Protection Against Insects

Protection Against Insects

Image result for mosquitoes

Its that time of year where if you work outdoors at all you must deal with pesky little insects.  Certain insects are not only a nuisance but can pose a safety hazard.  Insects like ticks, mosquitoes, and stinging insects all pose a hazard to a worker in the outdoors.  The employers’ duty to deal with these hazards are covered under the “general duty” clause where it requires employers to take every reasonable precaution to provide a safe and health workplace and protect workers from known or foreseeable risks.  So, if a worker is at risk of being bitten by one of these hazardous insects, you as the employer have the duty to take reasonable steps to protect them from that hazard.  To ensure you as an employer, properly protect your workers from these insects, there is a basic approach you can take to deal with these safety hazards:

Step #1:  Identify & Assess Risk

First evaluate the workplace to determine if the workers are at risk of being bitten by dangerous insects.  If its determined they are exposed to such hazards, assess the seriousness of the hazard.

Step #2:  Control the Risk

Now its time to take steps to eliminate or control the risk.  An example would be to give workers bug spray to spray on themselves to prevent insect bites.  Another measure could be to removed standing water in or near the workplace to avoid attracting mosquitoes.

Step #3:  Educate and Train Workers

Teach your workers about the risks of insect bites and train them on how to avoid being bitten by bugs.

Step #4:  Monitor & Follow Up

Just like any control that’s put in place in your safety management system, you should monitor its effectiveness.

Ticks

Ticks live in tall grass and wooded areas.  They are usually active from April through October.  Prevention against tick bites is important because their bites can transmit Lyme Disease.  The risk of contracting Lyme disease is on the rise across Canada.

Some protections that can be used when working in areas where ticks may be present are:

  • Wear closed-toe shoes, long sleeved shirts & pants;
  • Pull socks over pant legs to prevent them from crawling up your legs;
  • Wear light-colored clothes to make spotting ticks easier;
  • Use insect repellant that contains DEET or Icaridin;
  • Shower or bathe within two hours of being outdoors to wash away loose ticks; and
  • Do daily full body checks for ticks

Mosquitoes

Mosquito season starts in mid April and last until hard frost in late fall.  The primary virus-carriers are most prevalent between mid July to mid September.  The most danger here in Saskatchewan from mosquitos comes from the ones that carry the West Nile Virus.  Symptoms of West Nile non-neurological Syndrome can be headache, body aches, nausea, vomiting, skin rash and swollen lymph glands.  West Nile Neurological Syndrome can have symptoms of severe infection that can include headache, high fever, neck stiffness, stupor, disorientation, coma, tremors, convulsions, muscle weakness and paralysis.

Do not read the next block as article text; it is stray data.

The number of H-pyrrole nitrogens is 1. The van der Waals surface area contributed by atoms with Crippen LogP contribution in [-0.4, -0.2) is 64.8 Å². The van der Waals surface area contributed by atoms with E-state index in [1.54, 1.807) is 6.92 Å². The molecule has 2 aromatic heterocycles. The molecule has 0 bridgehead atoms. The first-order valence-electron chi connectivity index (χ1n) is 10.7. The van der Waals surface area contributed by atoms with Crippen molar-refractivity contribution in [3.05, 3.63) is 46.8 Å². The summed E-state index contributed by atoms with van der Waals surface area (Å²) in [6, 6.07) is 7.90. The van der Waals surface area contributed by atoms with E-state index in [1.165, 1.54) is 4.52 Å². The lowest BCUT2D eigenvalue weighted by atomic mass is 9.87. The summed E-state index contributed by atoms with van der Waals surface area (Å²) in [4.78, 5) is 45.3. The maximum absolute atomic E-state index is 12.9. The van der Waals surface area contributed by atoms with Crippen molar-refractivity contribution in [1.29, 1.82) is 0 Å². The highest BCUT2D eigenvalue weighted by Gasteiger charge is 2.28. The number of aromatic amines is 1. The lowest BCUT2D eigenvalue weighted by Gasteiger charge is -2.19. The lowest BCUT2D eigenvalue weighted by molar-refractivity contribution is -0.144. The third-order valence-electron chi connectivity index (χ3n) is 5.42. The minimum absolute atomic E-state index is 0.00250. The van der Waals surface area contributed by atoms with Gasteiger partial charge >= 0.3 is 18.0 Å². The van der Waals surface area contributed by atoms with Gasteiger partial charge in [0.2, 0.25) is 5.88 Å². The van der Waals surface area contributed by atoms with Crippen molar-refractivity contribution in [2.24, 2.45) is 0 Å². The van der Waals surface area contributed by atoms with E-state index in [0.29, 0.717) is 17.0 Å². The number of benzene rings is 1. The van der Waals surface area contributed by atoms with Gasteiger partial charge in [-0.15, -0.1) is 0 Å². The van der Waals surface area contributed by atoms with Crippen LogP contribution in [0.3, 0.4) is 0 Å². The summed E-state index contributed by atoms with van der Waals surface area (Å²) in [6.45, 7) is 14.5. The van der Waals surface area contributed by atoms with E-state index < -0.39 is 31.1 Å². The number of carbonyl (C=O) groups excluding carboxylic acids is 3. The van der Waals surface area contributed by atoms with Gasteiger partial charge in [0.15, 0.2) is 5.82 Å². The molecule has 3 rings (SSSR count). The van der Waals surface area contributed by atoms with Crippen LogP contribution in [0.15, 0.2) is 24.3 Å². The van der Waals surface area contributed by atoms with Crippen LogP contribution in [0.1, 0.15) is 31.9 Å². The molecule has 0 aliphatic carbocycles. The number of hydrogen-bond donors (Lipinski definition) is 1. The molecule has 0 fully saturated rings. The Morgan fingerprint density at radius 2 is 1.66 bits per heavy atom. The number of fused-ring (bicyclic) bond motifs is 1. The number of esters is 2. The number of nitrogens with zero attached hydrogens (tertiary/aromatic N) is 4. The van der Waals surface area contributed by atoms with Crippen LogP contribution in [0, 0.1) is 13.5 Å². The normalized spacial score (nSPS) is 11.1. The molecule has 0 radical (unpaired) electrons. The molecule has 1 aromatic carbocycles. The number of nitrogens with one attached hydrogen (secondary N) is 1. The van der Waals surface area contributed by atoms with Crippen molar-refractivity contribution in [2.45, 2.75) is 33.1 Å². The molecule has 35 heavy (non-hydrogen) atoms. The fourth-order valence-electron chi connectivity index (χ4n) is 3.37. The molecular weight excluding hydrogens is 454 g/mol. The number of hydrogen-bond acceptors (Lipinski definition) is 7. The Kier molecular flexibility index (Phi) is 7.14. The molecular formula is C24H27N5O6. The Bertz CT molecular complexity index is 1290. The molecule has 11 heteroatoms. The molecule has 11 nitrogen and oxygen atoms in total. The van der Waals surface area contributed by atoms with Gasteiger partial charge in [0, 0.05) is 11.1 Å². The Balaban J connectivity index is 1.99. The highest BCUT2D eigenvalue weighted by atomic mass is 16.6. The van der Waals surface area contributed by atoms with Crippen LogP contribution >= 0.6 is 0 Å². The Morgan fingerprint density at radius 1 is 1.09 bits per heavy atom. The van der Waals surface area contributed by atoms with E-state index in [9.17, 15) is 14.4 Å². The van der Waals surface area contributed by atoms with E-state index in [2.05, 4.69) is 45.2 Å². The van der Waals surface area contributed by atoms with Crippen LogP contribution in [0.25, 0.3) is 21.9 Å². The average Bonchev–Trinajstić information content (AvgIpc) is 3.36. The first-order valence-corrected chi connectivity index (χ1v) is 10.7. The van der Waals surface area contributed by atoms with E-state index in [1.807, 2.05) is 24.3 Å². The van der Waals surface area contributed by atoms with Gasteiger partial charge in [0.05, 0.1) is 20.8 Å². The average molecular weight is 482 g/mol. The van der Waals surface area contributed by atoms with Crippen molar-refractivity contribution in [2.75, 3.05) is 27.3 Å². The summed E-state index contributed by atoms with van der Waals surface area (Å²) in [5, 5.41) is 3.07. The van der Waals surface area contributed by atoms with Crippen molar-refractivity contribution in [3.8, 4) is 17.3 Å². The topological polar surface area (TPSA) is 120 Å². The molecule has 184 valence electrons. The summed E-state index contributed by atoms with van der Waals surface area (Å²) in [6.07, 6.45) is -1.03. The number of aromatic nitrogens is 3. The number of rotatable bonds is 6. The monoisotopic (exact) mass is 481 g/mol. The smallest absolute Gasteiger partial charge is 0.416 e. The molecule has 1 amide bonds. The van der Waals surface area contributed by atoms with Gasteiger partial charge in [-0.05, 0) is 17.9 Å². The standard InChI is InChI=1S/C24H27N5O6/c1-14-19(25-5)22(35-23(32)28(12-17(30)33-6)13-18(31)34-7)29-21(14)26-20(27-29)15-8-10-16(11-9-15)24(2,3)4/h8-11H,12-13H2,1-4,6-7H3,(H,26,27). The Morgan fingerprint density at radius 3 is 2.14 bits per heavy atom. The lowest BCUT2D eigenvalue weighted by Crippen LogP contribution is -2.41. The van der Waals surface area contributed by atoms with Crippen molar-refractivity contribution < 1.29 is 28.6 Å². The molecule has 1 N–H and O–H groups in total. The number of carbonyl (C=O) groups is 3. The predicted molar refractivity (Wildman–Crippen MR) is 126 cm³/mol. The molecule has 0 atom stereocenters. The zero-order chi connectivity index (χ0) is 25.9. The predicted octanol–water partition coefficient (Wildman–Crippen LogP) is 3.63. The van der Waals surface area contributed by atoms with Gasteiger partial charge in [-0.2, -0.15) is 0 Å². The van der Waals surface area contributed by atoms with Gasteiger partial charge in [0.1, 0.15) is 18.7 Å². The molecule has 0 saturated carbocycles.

Some protections that can be used to decrease exposure to their potentially harmful bite are:

  • Schedule work to avoid workers being outside at dawn and dusk when mosquitos are most active;
  • Require at-risk workers to wear light-coloured long sleeved shirts, pants and socks
  • Have workers use insect repellant containing DEET; and
  • Eliminate sources of standing water such as rain barrels, stagnant pools and ponds

Stinging Insects

Attacks by stinging insects such as bees and wasps can be a real threat to workers.  These bites can be very painful and for some workers even deadly if say they have a bee allergy.

Some protections that can be used to protect against stinging insects are:

  • Wear light colored clothing;
  • Avoid perfumed soaps and shampoos—don’t wear perfume;
  • Wear clean clothing and bathe daily;
  • Avoid flowering plants;
  • Keep work areas clean as some insects are attracted to discarded food;
  • When attacked by several stinging insects, run away as some insects like bees release a chemical when they sting that attracts more bees; and
  • If a worker has a history of an allergy to insect bites, have them carry and epinephrine autoinjector and wear medical id jewellery stating their allergy.

In conclusion, most safety hazards involve chemicals or conditions like extreme heat, and inanimate objects but living creatures like insects can also pose a threat to workers.  Protecting your workers from insects involves the same process as addressing hazards of other kinds.  It’s something we need to consider and put effective controls in place to prevent injuries that can have serious consequences.

Source:

OHS Insider May 2017 volume 13, Issue 5

 

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